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I would be inclined to think that your issue was the acetone. Acetone is an aggressive solvent that will remove most paint finishes, it will also attack plastics. My guess would be some of that acetone got a good bite into the your freshly sanded surface and remained long enough to react with your paint. I've done a few plastic and GRP covers and they really only require scrub with hot soapy water. Use of an actual panel wipe solvent will remove oil left over from skin, waxes etc.

Rod
 

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Discussion Starter #10
Hi Rod,

That's interesting. I'll try again and this time use some panel wipes, or some cellulose thinners maybe - I have plenty of that.

I've plenty of isopropyl alcohol too - that seems to be the ingredient of panel wipes.

Many thx for the tip.
 

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I painted my plastic side covers once with Krylon for plastic , matte black or flat black. It adhered well and I’ve never had to refinish them. paint is probably 5 years old.
 

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A friend of mine has shown me pictures of motorcycle parts that he has cleaned with his soda blaster and there were a lot of plastic items. The results were really good. There were all kinds of plastic parts, even old plastic oil tanks from jap bikes that came out really nice.
 

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Hello Andy, Just read thorough your restoration, beautiful build! As for the plastic side covers, I have done quite a bit of restoring of plastic fenders, tail lights, turn signals, and side covers. It takes a lot of time to do them right. Can’t say the discoloration of your side cover will be removed with this process.

Fill a bucket with tepid, soapy water, turn on some music, and start with the least course sandpaper you think will remove the heaviest scratches, then dip the part and sand in one direction. Keep both the sandpaper and part wet and clean, use lots of water. The part will now look awful. Use the next finer grit and sand 90 degrees from you previous sanding until you can see that all of the previous scratches are gone. On some parts I have had to start with 220, but normally start with 360, 400 or 600. I will normally go through this process and finish off this stage with 2500 or 3000.

Then on the buffing wheel with a loosely stitched buffing pad and a rouge for plastic, carefully buff the part. Soft pieces like fenders and side covers can melt while buffing. Yes, I have done that and had to start over. If you do your lenses, care must be taken so any part numbers, etc don’t get sanded.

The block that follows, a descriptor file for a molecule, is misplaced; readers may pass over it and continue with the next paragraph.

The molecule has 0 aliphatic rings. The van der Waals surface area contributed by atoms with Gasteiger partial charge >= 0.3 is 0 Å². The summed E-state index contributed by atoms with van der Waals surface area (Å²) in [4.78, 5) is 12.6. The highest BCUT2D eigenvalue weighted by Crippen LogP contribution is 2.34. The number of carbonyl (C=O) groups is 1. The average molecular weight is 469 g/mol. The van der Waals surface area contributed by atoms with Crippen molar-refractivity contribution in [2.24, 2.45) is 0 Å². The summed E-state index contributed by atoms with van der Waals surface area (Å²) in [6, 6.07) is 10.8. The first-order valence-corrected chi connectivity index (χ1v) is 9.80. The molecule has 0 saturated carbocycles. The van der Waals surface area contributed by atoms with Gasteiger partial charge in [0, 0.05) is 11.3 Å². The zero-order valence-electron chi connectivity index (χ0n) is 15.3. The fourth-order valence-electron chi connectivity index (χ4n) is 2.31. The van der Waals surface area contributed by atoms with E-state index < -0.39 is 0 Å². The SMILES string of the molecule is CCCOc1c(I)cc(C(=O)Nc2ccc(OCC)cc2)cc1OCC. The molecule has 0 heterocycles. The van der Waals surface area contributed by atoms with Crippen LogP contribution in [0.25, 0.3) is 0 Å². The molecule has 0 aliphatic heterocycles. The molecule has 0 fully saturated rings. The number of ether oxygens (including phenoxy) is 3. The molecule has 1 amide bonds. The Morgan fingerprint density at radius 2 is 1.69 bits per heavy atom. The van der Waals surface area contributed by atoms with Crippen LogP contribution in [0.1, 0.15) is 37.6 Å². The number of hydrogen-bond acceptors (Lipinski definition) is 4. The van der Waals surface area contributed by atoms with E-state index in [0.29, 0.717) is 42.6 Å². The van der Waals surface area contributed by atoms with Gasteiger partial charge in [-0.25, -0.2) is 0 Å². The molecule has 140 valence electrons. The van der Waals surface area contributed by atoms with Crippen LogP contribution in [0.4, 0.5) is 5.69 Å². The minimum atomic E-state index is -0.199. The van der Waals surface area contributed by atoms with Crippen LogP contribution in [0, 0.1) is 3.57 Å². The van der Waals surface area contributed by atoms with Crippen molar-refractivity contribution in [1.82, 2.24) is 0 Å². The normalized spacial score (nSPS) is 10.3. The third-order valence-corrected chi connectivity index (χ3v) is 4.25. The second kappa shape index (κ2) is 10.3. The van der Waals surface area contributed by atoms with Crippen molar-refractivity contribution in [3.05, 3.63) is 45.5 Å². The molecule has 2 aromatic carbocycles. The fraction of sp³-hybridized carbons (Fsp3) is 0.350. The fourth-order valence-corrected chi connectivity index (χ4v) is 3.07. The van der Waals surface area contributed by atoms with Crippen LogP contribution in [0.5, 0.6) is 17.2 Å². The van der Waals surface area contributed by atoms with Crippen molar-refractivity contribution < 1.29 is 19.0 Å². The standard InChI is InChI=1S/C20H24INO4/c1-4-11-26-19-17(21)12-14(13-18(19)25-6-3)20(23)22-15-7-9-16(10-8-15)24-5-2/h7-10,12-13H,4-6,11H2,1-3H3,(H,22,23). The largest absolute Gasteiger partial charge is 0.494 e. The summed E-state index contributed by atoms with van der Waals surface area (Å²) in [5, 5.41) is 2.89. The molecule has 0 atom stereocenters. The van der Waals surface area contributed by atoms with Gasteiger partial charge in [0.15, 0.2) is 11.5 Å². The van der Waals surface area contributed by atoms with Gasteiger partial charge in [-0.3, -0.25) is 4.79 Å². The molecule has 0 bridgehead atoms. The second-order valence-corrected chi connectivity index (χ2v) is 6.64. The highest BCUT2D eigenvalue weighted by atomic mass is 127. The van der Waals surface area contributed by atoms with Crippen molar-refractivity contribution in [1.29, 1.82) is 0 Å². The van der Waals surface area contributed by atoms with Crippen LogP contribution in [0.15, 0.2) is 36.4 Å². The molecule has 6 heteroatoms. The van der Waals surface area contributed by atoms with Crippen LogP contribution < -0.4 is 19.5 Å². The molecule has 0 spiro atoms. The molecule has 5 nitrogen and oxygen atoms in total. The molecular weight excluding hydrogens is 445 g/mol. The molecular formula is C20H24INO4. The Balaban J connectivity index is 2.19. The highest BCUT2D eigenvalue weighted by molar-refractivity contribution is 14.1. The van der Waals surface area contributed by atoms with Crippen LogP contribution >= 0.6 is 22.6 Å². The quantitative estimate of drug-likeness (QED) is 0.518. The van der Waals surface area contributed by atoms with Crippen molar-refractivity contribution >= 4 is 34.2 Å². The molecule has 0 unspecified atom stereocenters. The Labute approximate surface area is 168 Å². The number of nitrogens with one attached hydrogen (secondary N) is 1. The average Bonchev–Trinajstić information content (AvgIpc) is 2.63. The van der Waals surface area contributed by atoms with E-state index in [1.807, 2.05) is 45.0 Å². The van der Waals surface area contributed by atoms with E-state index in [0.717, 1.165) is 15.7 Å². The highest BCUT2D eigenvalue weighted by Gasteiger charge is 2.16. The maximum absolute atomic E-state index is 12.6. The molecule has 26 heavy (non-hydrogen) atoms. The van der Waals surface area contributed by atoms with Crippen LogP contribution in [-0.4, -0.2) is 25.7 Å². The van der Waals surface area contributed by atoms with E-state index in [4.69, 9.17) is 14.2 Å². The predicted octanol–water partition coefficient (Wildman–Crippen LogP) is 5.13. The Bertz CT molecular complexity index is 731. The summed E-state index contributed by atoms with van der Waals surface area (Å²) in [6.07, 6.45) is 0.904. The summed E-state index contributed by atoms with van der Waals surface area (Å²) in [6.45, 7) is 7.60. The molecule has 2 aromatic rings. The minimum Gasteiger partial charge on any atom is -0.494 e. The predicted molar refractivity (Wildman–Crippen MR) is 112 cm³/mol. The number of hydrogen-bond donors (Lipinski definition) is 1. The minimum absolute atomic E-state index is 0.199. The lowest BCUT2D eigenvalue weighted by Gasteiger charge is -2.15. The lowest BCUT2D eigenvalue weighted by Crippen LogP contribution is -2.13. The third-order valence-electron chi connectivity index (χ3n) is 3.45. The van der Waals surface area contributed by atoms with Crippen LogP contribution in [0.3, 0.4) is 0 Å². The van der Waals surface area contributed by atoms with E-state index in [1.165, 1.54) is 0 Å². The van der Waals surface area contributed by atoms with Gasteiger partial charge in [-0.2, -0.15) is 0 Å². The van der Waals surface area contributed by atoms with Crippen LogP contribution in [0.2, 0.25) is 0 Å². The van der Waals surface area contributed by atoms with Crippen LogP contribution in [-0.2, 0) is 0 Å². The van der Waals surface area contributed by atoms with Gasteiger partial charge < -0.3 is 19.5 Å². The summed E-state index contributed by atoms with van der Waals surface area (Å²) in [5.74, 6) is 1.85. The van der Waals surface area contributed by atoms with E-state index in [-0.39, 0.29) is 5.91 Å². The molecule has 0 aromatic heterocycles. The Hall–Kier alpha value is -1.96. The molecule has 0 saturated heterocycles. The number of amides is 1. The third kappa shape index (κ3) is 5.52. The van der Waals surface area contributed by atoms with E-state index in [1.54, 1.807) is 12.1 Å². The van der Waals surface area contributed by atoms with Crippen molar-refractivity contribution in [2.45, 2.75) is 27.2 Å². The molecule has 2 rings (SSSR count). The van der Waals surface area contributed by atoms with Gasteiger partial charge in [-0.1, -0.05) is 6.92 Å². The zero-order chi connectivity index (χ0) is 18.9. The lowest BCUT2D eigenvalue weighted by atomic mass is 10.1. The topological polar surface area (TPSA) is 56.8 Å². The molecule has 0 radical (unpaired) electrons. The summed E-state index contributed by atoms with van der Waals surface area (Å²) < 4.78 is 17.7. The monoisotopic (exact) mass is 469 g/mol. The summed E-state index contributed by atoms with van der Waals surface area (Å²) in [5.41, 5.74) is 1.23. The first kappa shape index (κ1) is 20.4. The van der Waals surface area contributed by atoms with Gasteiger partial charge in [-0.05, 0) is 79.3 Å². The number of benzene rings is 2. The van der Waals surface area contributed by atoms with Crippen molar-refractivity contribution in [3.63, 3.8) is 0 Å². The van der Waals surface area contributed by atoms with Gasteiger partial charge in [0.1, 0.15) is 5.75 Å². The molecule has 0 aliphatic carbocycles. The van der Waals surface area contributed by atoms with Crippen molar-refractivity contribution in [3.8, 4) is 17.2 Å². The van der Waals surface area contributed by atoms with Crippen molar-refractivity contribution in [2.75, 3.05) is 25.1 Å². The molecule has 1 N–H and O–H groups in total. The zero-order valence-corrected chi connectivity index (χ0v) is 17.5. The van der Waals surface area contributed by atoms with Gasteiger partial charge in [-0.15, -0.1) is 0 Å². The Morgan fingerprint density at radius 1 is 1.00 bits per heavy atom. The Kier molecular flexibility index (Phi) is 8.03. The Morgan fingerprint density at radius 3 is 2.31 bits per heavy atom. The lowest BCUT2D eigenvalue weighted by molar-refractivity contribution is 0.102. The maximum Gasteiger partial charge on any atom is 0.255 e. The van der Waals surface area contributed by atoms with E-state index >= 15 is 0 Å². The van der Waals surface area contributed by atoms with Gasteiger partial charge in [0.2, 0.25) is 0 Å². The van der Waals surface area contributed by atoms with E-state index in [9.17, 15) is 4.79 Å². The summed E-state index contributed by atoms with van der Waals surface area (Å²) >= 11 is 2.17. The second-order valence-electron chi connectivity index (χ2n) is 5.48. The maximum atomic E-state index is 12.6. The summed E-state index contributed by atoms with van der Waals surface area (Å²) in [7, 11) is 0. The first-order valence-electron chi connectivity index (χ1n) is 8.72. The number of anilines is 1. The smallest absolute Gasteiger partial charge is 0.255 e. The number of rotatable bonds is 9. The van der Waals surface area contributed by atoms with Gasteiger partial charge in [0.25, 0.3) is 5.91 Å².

If done well, you parts will look like they did new in the 1970s. If not, then back to the plastic paint.

Good luck and enjoy your beautiful bike!
 

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Discussion Starter #16
Thx to all and especially jpj for taking the time to respond. I've realised that I'll have to really flat them down with wet and dry and then just lightly polish. I've had a play with a very soft buffing wheel and the finest wax that I could buy, and that did make a difference, but getting a good finish on the two panels is not a quick job. But, I'll have a go. Fortunately they are not scratched, just generally scruffy.

If I really screw it up, or just can't' get a reasonable finish, I'll have to buy new parts- they are at least available.
 

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Discussion Starter #18
Apologies - I solved the problem but forgot to post on this thread.

Painted them and they look good. A friend suggested that the bullseyes I was getting was because the plastic was insufficiently keyed, so I spent some time with 400 grit wet and dry getting them well keyed. Then several thin coats of the plastic paint primer, followed by a rub down with wet and dry 1000 grit, then several coats of top coat. I am very pleased with the result but will give them a couple more coats in a few weeks. I can do better but am waiting for the paint to fully cure before a final flatting. The pic is before I fitted the blanking plugs in the covers where the twin carb intake would be.

The paint was Rustoleum Direct to Plastic and the matching primer.

Thx to all for all the help and advice.


20200205_174417.jpg
 

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The only success I have with painting metal or plastic is using base coat clear coat applications. I sand down to the plastic, apply a primer coat and then apply the bae coat clear coat. Works great for me.